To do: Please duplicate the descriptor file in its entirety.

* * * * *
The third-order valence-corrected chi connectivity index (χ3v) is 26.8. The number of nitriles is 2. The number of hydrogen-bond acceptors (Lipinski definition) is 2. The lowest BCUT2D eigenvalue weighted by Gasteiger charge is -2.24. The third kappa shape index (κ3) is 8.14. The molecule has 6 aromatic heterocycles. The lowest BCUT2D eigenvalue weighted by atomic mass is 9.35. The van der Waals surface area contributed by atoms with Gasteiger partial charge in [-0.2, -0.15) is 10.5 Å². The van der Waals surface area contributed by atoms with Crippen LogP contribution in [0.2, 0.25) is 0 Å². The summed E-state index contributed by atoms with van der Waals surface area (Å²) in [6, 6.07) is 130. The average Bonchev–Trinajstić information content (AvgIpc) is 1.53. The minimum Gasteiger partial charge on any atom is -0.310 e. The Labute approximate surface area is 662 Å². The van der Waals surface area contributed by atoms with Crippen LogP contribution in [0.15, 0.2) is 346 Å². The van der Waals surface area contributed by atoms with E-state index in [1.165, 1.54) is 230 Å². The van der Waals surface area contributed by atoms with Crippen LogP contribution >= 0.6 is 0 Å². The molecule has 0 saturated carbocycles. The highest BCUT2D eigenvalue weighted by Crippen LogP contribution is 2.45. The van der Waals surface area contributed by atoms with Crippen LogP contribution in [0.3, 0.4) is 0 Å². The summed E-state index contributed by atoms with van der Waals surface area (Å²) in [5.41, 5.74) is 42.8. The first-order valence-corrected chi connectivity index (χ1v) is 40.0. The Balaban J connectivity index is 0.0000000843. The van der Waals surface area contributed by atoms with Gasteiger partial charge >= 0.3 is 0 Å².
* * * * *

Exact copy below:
The third-order valence-corrected chi connectivity index (χ3v) is 26.8. The number of nitriles is 2. The number of hydrogen-bond acceptors (Lipinski definition) is 2. The lowest BCUT2D eigenvalue weighted by Gasteiger charge is -2.24. The third kappa shape index (κ3) is 8.14. The molecule has 6 aromatic heterocycles. The lowest BCUT2D eigenvalue weighted by atomic mass is 9.35. The van der Waals surface area contributed by atoms with Gasteiger partial charge in [-0.2, -0.15) is 10.5 Å². The van der Waals surface area contributed by atoms with Crippen LogP contribution in [0.2, 0.25) is 0 Å². The summed E-state index contributed by atoms with van der Waals surface area (Å²) in [6, 6.07) is 130. The average Bonchev–Trinajstić information content (AvgIpc) is 1.53. The minimum Gasteiger partial charge on any atom is -0.310 e. The Labute approximate surface area is 662 Å². The van der Waals surface area contributed by atoms with Crippen LogP contribution in [0.15, 0.2) is 346 Å². The van der Waals surface area contributed by atoms with E-state index in [1.165, 1.54) is 230 Å². The van der Waals surface area contributed by atoms with Crippen LogP contribution >= 0.6 is 0 Å². The molecule has 0 saturated carbocycles. The highest BCUT2D eigenvalue weighted by Crippen LogP contribution is 2.45. The van der Waals surface area contributed by atoms with Crippen LogP contribution in [0.3, 0.4) is 0 Å². The summed E-state index contributed by atoms with van der Waals surface area (Å²) in [5.41, 5.74) is 42.8. The first-order valence-corrected chi connectivity index (χ1v) is 40.0. The Balaban J connectivity index is 0.0000000843. The van der Waals surface area contributed by atoms with Gasteiger partial charge >= 0.3 is 0 Å².